When the National Baseball Hall of Fame and Museum opened in 1939, the argument over the birthplace of hockey intensified to become a battle to create a similar institution for hockey where the game originated.[9][34] Sutherland authored the report on the "Origin of Hockey in Canada" in 1942.[1] In 1943, The Canadian Amateur Hockey Association accepted Sutherland's claim that Kingston was the birthplace of hockey.[44] Despite the approval at the time, Sutherland's claim was later dismissed with further research.[44] He had claimed that Kingston was home to Canada's first league, however Kingston did not have a league until the formation of the OHA in 1890–91, and the Amateur Hockey Association of Canada was formed earlier in Montreal, in December 1886.[44][45] Scholars have agreed instead that Kingston, Sutherland, and the OHA, played an important role in developing hockey from Montreal, westward into Ontario, and southward into the United States.[44]

Hockey Hall of Fame[edit]

Sutherland's efforts to establish the Hockey Hall of Fame in Kingston, resulted in the International Hockey Hall of Fame.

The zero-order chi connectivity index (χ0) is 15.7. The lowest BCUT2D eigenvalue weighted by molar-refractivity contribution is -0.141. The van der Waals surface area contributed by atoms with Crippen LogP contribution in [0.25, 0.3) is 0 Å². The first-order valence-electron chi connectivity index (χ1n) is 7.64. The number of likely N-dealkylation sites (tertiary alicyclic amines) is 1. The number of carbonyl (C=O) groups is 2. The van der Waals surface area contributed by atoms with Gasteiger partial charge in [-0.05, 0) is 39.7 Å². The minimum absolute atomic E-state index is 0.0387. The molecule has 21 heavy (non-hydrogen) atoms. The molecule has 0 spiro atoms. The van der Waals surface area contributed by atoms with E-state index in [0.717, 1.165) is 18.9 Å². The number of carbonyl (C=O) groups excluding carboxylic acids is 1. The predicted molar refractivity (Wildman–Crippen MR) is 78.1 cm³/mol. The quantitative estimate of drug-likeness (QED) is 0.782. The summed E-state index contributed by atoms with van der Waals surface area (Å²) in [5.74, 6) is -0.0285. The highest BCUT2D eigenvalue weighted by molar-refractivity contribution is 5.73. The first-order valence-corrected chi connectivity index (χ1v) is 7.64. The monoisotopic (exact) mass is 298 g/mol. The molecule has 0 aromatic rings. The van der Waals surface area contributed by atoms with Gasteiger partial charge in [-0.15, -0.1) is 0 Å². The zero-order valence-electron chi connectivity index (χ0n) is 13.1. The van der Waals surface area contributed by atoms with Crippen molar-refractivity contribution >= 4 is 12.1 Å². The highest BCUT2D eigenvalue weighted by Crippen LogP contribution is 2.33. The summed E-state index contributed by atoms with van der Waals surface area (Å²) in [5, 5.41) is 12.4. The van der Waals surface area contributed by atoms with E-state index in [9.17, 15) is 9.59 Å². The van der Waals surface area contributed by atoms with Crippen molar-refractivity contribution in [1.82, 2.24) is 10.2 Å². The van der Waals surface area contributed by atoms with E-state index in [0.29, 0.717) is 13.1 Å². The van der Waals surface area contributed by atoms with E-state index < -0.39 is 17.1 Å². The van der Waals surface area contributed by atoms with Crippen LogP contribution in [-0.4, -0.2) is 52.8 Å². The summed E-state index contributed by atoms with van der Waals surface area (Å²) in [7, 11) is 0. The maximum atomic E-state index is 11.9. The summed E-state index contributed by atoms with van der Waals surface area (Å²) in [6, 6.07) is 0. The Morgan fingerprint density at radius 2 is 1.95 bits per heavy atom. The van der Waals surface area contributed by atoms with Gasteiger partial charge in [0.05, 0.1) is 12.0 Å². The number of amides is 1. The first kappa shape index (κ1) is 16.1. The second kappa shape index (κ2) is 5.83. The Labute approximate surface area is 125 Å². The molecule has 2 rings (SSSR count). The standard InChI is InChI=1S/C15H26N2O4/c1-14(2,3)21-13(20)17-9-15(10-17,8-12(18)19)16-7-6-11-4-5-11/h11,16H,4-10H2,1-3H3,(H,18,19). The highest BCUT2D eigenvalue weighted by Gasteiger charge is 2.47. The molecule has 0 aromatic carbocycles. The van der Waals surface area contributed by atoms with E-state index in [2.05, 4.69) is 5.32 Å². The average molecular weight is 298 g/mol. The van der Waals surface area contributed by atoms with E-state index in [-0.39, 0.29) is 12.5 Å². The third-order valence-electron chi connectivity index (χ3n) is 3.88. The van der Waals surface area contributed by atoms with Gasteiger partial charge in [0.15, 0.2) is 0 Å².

The National Hockey League endorsed the establishment of a Hockey Hall of Fame in Kingston, on September 10, 1943.[18][46][47] The CAHA followed suit on September 20, 1943.[46][48] Sutherland began a local committee for planning the Hall of Fame, raised funds, and convinced the CAHA and the NHL to contribute money.[9] The Hall of Fame inducted its first members 1945. Sutherland desired "to perpetuate the memories of the men who have done so much to develop nationally and internationally Canada's great winter sport."[18] The Hall of Fame was originally planned to be located inside the Kingston City Hall, due to wartime restrictions on new buildings, and then later expected to be part of a new community arena, which became the Kingston Memorial Centre.[46]

Sutherland donated $1,000 of his own, and raised more with the help of Kingston's Mayor Crawford, but due to World War II, fundraising was slow and difficult.[11][18] The planning committee was beset by disagreements with the NHL over the proposed site for the hall, and the soaring construction costs.[2][9][18] Other interests lobbied to relocate the Hall of Fame, and by 1955 the NHL withdrew financial support for Kingston's plans, and approved a site at the Canadian National Exhibition place in Toronto.[9][11] Despite the loss of NHL backing, the Kingston committee went ahead with planning an International Hockey Hall of Fame, using the monies and memorabilia donated,[49] since the funds collected by the incorporation could only be legally used to build a shrine in the Kingston vicinity.[50]